“The Zanesville Incident” or Writing the News

You’ve probably heard this story already.  On October 19th, 2011, the owner of a private zoo in Zanesville, Ohio opened the cages of more than fifty exotic animals in his care, before fatally shooting himself.  The freed lions, tigers, and other animals caused a panic in the Zanesville area, and many were killed by authorities during the ensuing attempts to capture them.

It’s been a little over a year since this story made national news, and in that time IR has received at least half a dozen fictionalized accounts of these strange and sad events.  Although we haven’t yet published any of these short stories, I completely understand the impulse to use this news item as material for fiction.  It’s a bizarre and compelling story that raises intriguing questions about human psychology, our relationships with other animals, the media’s response to such a tragedy, and so on.  I would love for IR to someday publish a short story about “The Zanesville Incident” (nobody steal that title), and I encourage any of you with such a story to submit it.  However, in this blog post I want to discuss three of the unique issues that a writer has to consider when taking on a well-known news story as the subject matter for his/her fiction.

  1. Verisimilitude vs. Factuality:  If you didn’t click the link in the first sentence of this post, do so now, and check out the photo accompanying the New York Times article.  I love that sign.  If a description of the sign appeared in a short story that wasn’t explicitly about what happened in Zanesville, the reader might ask a question about its verisimilitude:  Would authorities really put up a sign like that?  In the context of “The Zanesville Incident,” however, the reader is more likely to ask:  Did authorities really put up a sign like that?  The sign is, of course, a relatively small detail about the incident, but it serves as an example of a larger issue facing a writer of this kind of story.  The writer is burdened not only with making his/her story realistic, but also with the reader’s expectation that at least some of the details in the story are factual—not to mention the reader’s ability to Google the details to confirm their factuality
  2. Predetermined Plot Points:  While the writer of a story about “The Zanesville Incident” doesn’t necessary need all of the smaller details in the story to be factual, he/she does need certain major plot points in the story to adhere to the factual sequence of events.  Let me explain it this way:  If a story that doesn’t announce itself as being about “The Zanesville Incident” opens with a man holding a gun, the reader does not immediately know that the man will kill himself at some point in the story.  It’s possible that he’ll shoot himself, but it’s also possible that he’ll shoot someone or something else, or won’t fire that gun at all, in blatant disregard of Chekov’s advice.  If, on the other hand, a story opens with a man holding a gun on a farm in Zanesville, Ohio, standing next to a tiger cage, most readers probably know where that gun is going to be pointed when it goes off.  A story with predetermined plot points necessarily sacrifices some of its ability to generate tension or suspense for the reader, and the writer needs to find ways to compensate for that.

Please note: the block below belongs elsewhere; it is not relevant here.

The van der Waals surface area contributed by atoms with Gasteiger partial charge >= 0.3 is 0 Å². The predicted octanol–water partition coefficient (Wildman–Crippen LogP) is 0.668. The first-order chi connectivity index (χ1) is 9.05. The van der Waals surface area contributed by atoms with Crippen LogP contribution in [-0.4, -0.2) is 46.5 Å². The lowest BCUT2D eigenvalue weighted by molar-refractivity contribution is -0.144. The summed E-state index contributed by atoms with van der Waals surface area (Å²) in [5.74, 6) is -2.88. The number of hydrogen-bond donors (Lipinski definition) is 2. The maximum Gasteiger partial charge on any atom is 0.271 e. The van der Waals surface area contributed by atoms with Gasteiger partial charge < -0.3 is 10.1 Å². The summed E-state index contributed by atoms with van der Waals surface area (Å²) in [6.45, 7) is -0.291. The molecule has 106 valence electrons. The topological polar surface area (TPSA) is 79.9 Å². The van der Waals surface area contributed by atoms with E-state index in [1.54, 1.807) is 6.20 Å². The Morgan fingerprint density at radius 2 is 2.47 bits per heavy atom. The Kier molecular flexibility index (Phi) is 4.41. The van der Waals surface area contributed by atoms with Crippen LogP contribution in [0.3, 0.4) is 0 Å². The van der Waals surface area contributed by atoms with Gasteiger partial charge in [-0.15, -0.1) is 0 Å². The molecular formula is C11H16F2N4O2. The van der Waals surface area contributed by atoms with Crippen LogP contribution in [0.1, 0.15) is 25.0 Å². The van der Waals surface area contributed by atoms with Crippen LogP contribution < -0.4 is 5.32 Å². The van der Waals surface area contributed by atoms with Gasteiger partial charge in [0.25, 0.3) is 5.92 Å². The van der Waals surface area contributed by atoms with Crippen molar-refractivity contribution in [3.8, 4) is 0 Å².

3. The Narrative of News:  If you didn’t read the opening of that Times article when you clicked the link the first time, do so now.  You’ll note that it’s a third-person account of an exchange of dialogue between two people, including lines of both direct and indirect dialogue, as well as narrative commentary about the sound of someone’s voice.  Sure reads like the opening to a short story, doesn’t it?  In fact, considering the strangeness of their exchange, it wouldn’t be half-bad as a short story opening.  Here’s my point:  The news is always delivered to us in narrative form.  So the writer of a short story about “The Zanesville Incident” needs to convince readers that the specific narrative form of the short story will tell them something new about the events that they didn’t already learn through other narrative forms, such as an article in the Times.  Otherwise, the reader will be left with the sense that the story is as transitory and disposable as an article in the Times.

The last decade-plus in American literature has seen a proliferation of fiction about 9/11, the wars in Iraq and Afghanistan, and Hurricane Katrina; and I suspect that we’ll see a crop of Sandy stories in the near future. In fact, I look forward to those Sandy stories.  I think it’s important for writers to take on real events like these, but I’m also curious about the ways in which readers react to such fiction.

What are some of the best “ripped from the headlines” short stories?  How does knowing that a story is based on actual events change the way you read it?  What are some other issues that a writer needs to grapple with when writing such a story?  Please share your thoughts in the comments thread, and seriously, send us those Sandy stories when you write them.

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